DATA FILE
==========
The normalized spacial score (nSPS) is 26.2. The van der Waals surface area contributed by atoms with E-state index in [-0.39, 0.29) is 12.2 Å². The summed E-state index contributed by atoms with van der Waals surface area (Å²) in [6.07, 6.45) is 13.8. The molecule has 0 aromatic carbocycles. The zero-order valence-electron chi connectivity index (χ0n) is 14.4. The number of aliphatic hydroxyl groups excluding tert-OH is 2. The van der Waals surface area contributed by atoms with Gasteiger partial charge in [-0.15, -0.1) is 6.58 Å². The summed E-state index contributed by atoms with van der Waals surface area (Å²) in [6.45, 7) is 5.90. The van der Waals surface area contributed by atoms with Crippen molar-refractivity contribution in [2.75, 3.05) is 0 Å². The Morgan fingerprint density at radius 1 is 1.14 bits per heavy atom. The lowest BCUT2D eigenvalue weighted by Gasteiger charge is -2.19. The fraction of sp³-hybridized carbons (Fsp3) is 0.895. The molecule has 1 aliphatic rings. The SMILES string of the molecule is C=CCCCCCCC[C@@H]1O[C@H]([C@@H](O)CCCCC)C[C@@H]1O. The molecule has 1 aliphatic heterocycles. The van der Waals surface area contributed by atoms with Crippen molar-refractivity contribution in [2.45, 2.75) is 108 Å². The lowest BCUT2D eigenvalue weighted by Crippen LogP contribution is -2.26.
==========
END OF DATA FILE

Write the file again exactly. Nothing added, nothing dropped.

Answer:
The normalized spacial score (nSPS) is 26.2. The van der Waals surface area contributed by atoms with E-state index in [-0.39, 0.29) is 12.2 Å². The summed E-state index contributed by atoms with van der Waals surface area (Å²) in [6.07, 6.45) is 13.8. The molecule has 0 aromatic carbocycles. The zero-order valence-electron chi connectivity index (χ0n) is 14.4. The number of aliphatic hydroxyl groups excluding tert-OH is 2. The van der Waals surface area contributed by atoms with Gasteiger partial charge in [-0.15, -0.1) is 6.58 Å². The summed E-state index contributed by atoms with van der Waals surface area (Å²) in [6.45, 7) is 5.90. The van der Waals surface area contributed by atoms with Crippen molar-refractivity contribution in [2.75, 3.05) is 0 Å². The Morgan fingerprint density at radius 1 is 1.14 bits per heavy atom. The lowest BCUT2D eigenvalue weighted by Gasteiger charge is -2.19. The fraction of sp³-hybridized carbons (Fsp3) is 0.895. The molecule has 1 aliphatic rings. The SMILES string of the molecule is C=CCCCCCCC[C@@H]1O[C@H]([C@@H](O)CCCCC)C[C@@H]1O. The molecule has 1 aliphatic heterocycles. The van der Waals surface area contributed by atoms with Crippen molar-refractivity contribution in [2.45, 2.75) is 108 Å². The lowest BCUT2D eigenvalue weighted by Crippen LogP contribution is -2.26.